“Even between Arab countries we separate and keep to ourselves. We stick with our own groups. To what you know, what you’re comfortable with.”

“HFC is a very connected and open-minded school. I think we’re lucky at HFC because we’re a very diverse school.”

“I don’t find it hard to approach people who appear different than me, but I don’t find it easy either. I love meeting all sorts of people, but I feel like people don’t know what to expect from me because I wear a scarf. And I know in most cases it doesn’t come from a place of discrimination, it’s just that a lot of people don’t understand Islam and they don’t want to offend me in any way, so they keep their distance from me.”

“All of my friends are from outside my race/culture. I guess maybe the fact that I’m the only white person in my group of friends could mean there is a separation. Personally, I don’t have any difficulty in crossing that gap. Really, I almost prefer to become friends with people with different backgrounds and perspectives from my own.”

“Since it’s my first year at HFC, I do feel kind of like an outsider already. I notice that people of the same race or ethnic background tend to click very easily and it is very hard to try and break the barrier. It may not be high school, but I’ve seen a lot of cliques on campus. But I’m not saying that people aren’t nice and respectful.” “They all respect me as I respect them.”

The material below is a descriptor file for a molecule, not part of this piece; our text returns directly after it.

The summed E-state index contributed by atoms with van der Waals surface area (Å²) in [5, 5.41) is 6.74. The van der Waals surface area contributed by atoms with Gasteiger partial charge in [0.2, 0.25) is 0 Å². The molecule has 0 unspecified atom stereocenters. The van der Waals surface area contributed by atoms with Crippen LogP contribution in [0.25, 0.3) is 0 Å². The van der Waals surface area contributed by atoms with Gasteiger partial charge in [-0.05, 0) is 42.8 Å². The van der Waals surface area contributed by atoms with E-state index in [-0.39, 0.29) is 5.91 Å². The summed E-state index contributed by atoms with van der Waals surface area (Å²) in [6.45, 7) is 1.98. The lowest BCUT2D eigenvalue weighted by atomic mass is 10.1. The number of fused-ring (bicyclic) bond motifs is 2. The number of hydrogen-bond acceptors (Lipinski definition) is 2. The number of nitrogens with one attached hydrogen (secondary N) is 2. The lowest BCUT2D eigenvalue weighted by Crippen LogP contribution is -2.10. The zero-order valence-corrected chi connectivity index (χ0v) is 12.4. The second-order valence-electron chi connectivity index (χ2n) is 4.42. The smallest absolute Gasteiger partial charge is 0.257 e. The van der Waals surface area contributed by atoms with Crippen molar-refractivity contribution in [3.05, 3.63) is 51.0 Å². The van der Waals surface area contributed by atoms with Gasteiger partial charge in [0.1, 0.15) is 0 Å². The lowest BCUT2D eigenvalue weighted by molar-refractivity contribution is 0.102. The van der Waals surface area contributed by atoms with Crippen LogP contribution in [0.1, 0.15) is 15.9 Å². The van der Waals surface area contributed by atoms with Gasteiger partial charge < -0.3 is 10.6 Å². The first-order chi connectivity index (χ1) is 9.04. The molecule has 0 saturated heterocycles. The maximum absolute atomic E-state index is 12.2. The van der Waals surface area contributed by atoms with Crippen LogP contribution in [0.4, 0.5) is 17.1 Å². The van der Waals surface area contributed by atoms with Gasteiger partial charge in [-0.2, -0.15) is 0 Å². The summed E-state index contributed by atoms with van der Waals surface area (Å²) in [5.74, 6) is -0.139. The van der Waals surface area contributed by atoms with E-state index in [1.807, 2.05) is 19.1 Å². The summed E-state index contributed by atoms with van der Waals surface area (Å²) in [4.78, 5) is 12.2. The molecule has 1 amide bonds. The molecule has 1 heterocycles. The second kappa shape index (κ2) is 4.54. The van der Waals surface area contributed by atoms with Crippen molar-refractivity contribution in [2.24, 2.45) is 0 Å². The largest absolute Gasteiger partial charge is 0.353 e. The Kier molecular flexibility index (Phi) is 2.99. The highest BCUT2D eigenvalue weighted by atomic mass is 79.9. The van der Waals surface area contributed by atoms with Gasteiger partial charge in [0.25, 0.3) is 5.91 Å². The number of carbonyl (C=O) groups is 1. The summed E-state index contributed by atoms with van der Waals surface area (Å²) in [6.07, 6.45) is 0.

On April 19, the HFC Eshleman Library and Council for World Cultures teamed up to take breaking social barriers and promoting diversity to the next level. Together they assembled a living, breathing and talking library of varied interests and honest experiences portrayed by individuals on campus. From 10:00 a.m. - 3:00 p.m., library tables normally used for quiet study were transformed into chat sites between volunteer “books” and student patrons, who checked them out for 15 minute conversations at a time. This unusual exercise was part of a larger, global initiative, titled the “Human Library.” The goal was to create an open and positive atmosphere that allows strangers to engage in one-on-one conversations as a way of contesting prejudices and dispelling stereotypes.